War of the Rebellion: Serial 125 Page 0501 UNION AUTHORITIES.

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EXECUTIVE MANSION,

Washington, July 16, 1864-10.30 a. m.

JOHN HAY,

Astor House, New York:

Your received. Write the safe-conduct, as you propose, without waiting for one by mail from me. If there is or is not anything in the affair, I wish to know it without unnecessary delay.

A. LINCOLN.

EXECUTIVE MANSION,

Washington, D. C., July 16, 1864.

The President of the United States directs that the four persons whose names follow-to wit: Honorable Clement C. Clay, Honorable Jacob Thompson, Prof. James P. Holcombe, George N. Sanders-shall have safe-conduct to the city of Washington in company with the Honorable Horace Greeley, and shall be exempt from arrest or annoyance of any kind from any officer of the United States during their journey to the said city of Washington.

By order of the President:

JOHN HAY,

Major and Assistant Adjutant-General.

LOUISVILLE, KY., July 16, 1864.

Honorable EDWIN M. STANTON,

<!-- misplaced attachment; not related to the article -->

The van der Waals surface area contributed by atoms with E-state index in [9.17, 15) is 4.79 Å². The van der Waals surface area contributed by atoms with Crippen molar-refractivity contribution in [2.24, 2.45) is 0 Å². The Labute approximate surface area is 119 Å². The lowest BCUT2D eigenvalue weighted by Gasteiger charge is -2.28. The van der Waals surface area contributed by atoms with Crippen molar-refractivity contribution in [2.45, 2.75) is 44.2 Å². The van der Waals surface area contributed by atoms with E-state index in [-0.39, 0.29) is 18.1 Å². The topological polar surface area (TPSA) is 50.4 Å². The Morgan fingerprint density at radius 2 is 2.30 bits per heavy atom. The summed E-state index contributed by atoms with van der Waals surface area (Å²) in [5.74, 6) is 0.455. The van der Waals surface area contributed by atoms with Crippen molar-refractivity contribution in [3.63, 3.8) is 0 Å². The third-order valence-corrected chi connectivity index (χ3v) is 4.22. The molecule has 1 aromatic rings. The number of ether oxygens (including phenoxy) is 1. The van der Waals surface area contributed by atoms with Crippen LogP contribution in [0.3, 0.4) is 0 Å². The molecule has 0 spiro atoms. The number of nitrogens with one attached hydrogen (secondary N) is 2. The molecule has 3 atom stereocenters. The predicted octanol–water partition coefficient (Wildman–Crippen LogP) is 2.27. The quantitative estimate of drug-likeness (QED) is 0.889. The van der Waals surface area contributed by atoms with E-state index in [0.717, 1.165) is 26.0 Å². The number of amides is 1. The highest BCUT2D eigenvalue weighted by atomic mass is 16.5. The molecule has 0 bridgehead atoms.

Secretary of War:

SIR: I returned to this place this morning, having visited Cincinnati, Saint Louis, and Paducah. Finding General Ewing authorized to raise a colored regiment in Saint Louis, I transferred the few men of the Seventy-second to Colonel Ewing's regiment and ordered the officers to Covington, there to raise a regiment. Two or perhaps three regiments may yet be raised in Missouri, but not without strong armed parties to pass through the country to give protection. For this purpose General Rosecrans urges me to send him a colored regiment from Kentucky, which I propose doing as soon as General Burbridge can spare one. The latter officer requires 10,000 colored troops in the State. At Paducah I found but about 1,200 men, and that nothing had recently been done in the way of recruiting because arms could not be obtained. I was surprised at this, for this position is liable to attack at any time. It seems the Ordnance Department will not issue arms until a regiment is entirely organized and the colonel makes a requisition. This will not answer here, for recruiting, to be fully successful, must be done with strong armed parties passing through the counties containing the most negroes. The negroes, seeing that protection will be offered them, will rapidly join the troops. I have taken measures to at once furnish this regiment (a very fine one) with Enfield rifles from Saint Louis. As soon as they are received 500 men will be sent through the entire First Congressional District.

I found at this place, as at Camp Nelson, a number of old men, women, and children, which I decided should be sent to their homes, as in this State, where slavery exists, I am only authorized under the law to take the able-bodied men for soldiers. They, too, are needed